The crusades were a series of raids by Western European kingdoms in and around Jerusalem against the Muslim rulers of the land. The 4th crusade didn’t even make it to the ‘Holy Land’, with the western troops ransacking Byzantium and leaving it in ruins. This destroyed the Byzantine empire, while the wars were devastating to both sides involved. The 100 years’ war, in the meantime, in Northern Europe, did much the same for that area. The final step was the bubonic plague, known as the Black Death, which killed off 1/3 of Europe. Interesting that what followed was the Renaissance: one of the periods of greatest cultural and intellectual achievements ever. How did this happen?
The aftermath of all this left Europe destitute. This meant the rich lords weren’t in power anymore and social structures were in shambles. This allowed for what Schumpeter called ‘Creative destruction’ to take place. Old, established norms were ignored, and money, food and goods had to be bought and sold in new ways. So new ways were discovered.
For example, a curious consequence to the crusades was the establishment of trade routes through the Levant from the East to the West, and vice versa, while the 4th crusade more or less destroyed the influence and power the Byzantine Empire had enjoyed since it was the Roman empire.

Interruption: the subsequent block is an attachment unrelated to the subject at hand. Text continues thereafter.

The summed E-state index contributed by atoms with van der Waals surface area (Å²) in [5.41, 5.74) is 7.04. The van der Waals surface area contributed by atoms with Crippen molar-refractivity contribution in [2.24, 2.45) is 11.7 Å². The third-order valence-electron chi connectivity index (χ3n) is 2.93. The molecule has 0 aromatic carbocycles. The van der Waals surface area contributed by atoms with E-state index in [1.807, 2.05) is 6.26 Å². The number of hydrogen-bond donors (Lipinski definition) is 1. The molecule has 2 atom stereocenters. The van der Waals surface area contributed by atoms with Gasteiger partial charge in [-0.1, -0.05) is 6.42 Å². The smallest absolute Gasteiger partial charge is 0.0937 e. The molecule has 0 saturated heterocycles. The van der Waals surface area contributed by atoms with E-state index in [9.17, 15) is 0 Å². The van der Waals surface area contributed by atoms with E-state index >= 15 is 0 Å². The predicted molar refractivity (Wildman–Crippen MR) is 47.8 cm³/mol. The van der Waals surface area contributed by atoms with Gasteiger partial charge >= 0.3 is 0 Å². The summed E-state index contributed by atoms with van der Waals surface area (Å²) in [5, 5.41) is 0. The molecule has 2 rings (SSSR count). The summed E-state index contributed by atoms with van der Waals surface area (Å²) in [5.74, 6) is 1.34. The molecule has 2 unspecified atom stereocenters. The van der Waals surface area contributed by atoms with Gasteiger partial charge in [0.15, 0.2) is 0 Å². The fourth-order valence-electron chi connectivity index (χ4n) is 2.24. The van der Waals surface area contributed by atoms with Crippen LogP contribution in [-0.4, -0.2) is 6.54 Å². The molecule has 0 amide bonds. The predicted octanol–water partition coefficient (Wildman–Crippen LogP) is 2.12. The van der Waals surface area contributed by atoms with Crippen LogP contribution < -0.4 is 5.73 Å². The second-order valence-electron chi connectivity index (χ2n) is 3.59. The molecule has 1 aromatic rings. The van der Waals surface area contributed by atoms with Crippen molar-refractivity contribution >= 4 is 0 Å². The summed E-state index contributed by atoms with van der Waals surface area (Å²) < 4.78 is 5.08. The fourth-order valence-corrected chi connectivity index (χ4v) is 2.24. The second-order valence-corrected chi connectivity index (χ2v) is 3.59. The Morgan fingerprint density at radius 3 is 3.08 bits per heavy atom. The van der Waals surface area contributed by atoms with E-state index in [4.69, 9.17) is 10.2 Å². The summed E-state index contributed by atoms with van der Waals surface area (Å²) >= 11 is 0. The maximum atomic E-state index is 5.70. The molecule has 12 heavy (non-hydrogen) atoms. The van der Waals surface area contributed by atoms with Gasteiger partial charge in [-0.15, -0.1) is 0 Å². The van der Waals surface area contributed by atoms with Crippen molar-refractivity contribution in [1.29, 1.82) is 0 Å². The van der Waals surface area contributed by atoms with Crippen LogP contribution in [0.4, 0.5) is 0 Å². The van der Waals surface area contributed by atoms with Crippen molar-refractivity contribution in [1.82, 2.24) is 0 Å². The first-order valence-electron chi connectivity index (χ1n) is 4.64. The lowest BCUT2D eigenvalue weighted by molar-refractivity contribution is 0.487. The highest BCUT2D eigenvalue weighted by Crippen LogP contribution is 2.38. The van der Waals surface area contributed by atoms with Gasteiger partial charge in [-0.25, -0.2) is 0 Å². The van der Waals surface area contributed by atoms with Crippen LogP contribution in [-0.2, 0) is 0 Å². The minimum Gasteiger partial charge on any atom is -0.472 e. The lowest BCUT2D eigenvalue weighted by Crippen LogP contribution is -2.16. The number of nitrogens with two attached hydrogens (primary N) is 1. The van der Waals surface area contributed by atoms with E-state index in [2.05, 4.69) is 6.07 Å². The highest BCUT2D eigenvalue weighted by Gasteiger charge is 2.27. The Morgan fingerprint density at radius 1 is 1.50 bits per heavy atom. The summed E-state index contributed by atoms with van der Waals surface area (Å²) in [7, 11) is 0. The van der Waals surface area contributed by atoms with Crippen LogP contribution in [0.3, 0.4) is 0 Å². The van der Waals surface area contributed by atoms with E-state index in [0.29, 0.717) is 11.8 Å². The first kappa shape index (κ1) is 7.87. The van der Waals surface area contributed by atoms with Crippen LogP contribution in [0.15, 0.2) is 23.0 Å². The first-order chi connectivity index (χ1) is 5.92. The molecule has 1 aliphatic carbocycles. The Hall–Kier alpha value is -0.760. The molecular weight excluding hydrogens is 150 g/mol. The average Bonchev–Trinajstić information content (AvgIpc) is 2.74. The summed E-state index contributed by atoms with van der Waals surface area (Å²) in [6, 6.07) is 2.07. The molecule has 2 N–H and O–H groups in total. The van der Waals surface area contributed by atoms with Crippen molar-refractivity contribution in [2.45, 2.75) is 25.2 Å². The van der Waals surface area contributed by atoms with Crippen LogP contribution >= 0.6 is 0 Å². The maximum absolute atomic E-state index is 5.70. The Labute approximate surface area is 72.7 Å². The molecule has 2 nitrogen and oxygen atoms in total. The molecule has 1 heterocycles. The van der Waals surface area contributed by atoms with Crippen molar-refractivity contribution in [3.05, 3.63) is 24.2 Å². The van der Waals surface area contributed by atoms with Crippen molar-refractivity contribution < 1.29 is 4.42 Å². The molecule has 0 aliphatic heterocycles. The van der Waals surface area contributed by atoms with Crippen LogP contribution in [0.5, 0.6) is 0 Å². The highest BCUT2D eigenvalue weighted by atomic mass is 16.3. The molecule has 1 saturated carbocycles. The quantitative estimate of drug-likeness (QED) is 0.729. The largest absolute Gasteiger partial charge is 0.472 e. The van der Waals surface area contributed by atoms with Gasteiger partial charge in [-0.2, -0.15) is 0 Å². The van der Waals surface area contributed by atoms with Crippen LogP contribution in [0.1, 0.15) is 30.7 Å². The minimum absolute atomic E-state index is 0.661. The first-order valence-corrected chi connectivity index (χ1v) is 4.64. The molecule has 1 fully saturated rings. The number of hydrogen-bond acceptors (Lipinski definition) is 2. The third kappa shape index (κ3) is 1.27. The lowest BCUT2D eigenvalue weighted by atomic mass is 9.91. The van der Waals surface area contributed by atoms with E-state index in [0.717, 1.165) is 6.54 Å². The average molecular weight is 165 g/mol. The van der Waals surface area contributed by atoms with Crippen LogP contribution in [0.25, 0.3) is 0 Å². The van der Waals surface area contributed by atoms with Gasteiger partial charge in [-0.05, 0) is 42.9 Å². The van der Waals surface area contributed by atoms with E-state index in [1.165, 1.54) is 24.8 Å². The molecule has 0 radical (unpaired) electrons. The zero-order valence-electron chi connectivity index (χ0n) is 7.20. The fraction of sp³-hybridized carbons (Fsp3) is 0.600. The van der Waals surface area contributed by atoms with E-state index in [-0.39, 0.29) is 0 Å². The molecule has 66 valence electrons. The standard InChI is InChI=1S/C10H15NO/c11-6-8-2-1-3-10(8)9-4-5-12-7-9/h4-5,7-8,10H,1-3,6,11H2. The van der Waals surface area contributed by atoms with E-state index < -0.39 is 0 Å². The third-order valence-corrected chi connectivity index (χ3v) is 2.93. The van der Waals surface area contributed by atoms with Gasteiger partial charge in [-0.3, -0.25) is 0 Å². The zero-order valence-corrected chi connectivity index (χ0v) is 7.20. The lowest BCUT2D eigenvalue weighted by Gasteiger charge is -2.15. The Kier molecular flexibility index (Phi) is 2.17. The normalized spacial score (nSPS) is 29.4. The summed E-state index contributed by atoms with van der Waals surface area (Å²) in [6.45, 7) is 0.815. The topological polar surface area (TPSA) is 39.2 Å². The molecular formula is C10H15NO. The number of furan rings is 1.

So suddenly spices, silks and dyes were coming from the East, through the Levant, and into the now more viable ports of Venice, Genoa and Pisa. From these ports the goods were then traded throughout Europe. These trade routes also served as conduits for knowledge. Greek mathematics and philosophy, while often outlawed by the Catholic church, thrived in Arab lands. Thanks to these trade routes, these ideas made their way back into the Western world. This new wealth and knowledge were the spark of what we now call the Italian Renaissance.
It is no coincidence that the Renaissance started in Italy, before spreading to other countries throughout Europe (only reaching England, for example around 200 years later). Davinci, Michelangelo, The DeMedici family, Macchiavelli were all products of this trade.
In fact, Davinci, Michelangelo, The DeMedici family and Macchiavelli were all Florentine, and this was for a specific reason. The Medici family engaged prolifically in trade with the Champagne trade fairs, cities such as Bruges, and regions such as Egypt and the Baltic states. They were able to use the dyes imported from the east, with wool imported from the North, to become some of the biggest woolen textile producers in Europe. This sparked the Medici-controlled International banking system, foreign exchange market, double-entry bookkeeping, insurance, and many other economic novelties we still use today.
This increase in trade, large even compared to other Italian states, made Florence the wealthiest city in Europe of the time. The trade it engaged in made its trading city partners richer as well. So, Creative destruction, followed by trade, brought about what we call a Rebirth of Western Europe. Could it do the same everywhere else?